As the end of your tenancy agreement approaches, it can be a very tedious process dealing with your bond refund. Ideally, most tenants will receive their bond money back at the end of the tenancy, once the real estate agent inspects the property against the Property Condition Report (PCR), essentially ensuring the premises is in the same condition as it was at the commencement of the lease, taking into account fair wear and tear.However, if the state of the property does not comply with the PCR report, then the property manager or landlord has the right to claim money from the bond to cover these expenses, which could be anything from broken door handles to garden maintenance. So to take the guesswork out of your end of lease inspection, here is some advice when it comes to getting your full bond back.
Fill out the initial condition report
Taking the time to fill out the initial PCR when first moving in can save you a lot of money and hassle when it comes to your last inspection. When moving into a new place, the last thing many tenants want to do is diligently inspect every nook and cranny of the house, but it’s these minor issues that become the very cause of disagreements between the agent and the tenant during the final inspection.Use the initial PCR as a reference, so you and the managing agent have something to compare when it comes to the final inspection. It can be useful to take photos and be as specific as possible.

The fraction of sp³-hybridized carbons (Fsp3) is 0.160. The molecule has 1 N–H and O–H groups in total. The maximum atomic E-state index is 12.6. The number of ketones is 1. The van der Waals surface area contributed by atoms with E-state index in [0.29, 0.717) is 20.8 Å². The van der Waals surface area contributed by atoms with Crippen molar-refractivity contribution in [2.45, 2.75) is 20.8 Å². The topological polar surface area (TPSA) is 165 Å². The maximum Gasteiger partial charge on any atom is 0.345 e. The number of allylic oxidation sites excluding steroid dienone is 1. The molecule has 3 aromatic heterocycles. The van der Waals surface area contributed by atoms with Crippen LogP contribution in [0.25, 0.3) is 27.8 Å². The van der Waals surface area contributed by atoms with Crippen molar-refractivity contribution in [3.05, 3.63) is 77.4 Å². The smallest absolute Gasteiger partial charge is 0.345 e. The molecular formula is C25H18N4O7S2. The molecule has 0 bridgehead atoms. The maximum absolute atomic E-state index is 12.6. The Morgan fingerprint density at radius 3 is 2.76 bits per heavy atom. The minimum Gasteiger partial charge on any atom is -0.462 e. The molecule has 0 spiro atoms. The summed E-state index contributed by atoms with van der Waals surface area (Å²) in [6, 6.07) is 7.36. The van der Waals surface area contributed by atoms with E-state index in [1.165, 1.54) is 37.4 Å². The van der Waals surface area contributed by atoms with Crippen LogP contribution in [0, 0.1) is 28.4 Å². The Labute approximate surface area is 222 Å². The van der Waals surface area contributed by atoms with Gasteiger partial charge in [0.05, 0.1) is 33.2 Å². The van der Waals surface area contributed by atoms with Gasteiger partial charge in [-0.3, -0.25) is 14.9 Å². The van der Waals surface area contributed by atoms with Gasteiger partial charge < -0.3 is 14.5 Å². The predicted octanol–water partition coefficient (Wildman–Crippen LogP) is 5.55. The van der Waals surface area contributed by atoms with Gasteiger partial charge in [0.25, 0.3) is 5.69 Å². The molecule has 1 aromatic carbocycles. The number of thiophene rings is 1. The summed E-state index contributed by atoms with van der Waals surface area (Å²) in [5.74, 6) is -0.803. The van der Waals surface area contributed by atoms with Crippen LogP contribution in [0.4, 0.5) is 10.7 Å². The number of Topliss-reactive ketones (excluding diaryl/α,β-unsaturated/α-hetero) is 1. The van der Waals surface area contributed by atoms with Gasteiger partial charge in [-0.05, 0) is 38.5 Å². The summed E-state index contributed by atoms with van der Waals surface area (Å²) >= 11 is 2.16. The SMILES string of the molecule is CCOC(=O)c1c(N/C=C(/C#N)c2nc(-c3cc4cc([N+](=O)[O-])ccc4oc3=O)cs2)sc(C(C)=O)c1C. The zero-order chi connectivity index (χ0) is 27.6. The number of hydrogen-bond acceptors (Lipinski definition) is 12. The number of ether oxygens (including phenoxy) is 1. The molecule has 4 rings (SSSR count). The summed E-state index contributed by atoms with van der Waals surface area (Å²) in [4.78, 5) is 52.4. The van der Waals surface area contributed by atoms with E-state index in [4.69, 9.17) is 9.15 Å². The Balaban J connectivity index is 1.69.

Form a good relationship with your property manager/landlord
Communication is key to being a good tenant. If there is something on the property that needs attention, make sure to tell the agent sooner rather than later. Building a good relationship with the property manager or landlord and having open honest communication will ease pressure on both parties when it comes to you vacating the property. Know your obligations as a tenant. Stay educated with the law surrounding your tenancy. This will lower your chances of being short-sighted with any unexpected issues down the track. You can visit The Department of Mines, Industry Regulation and Safety website for more information on the laws affecting tenants.
Clean as you go
It might seem obvious, but you’d be surprised at what the result of leaving the drain untouched or not vacuuming under the couch during the length of your tenancy could be. By regularly cleaning your house, you lower the risks of growing mould, stains or lingering smells. If you have carpets, maintaining them is also important as replacing carpet can cost a fortune if stained or damaged.
Understand the bond refund process
Again, knowing what to expect will save you from any unwanted surprises when it comes to getting your bond back. Understanding the process will make things easier for both you, the real estate agent and the landlord.In the event of an unresolved dispute, the courts will ultimately decide the allocation of bond monies. If you make every effort to return the property to the owner in the best possible manner at the end of the tenancy, you are in a good position to have your bond refunded in full.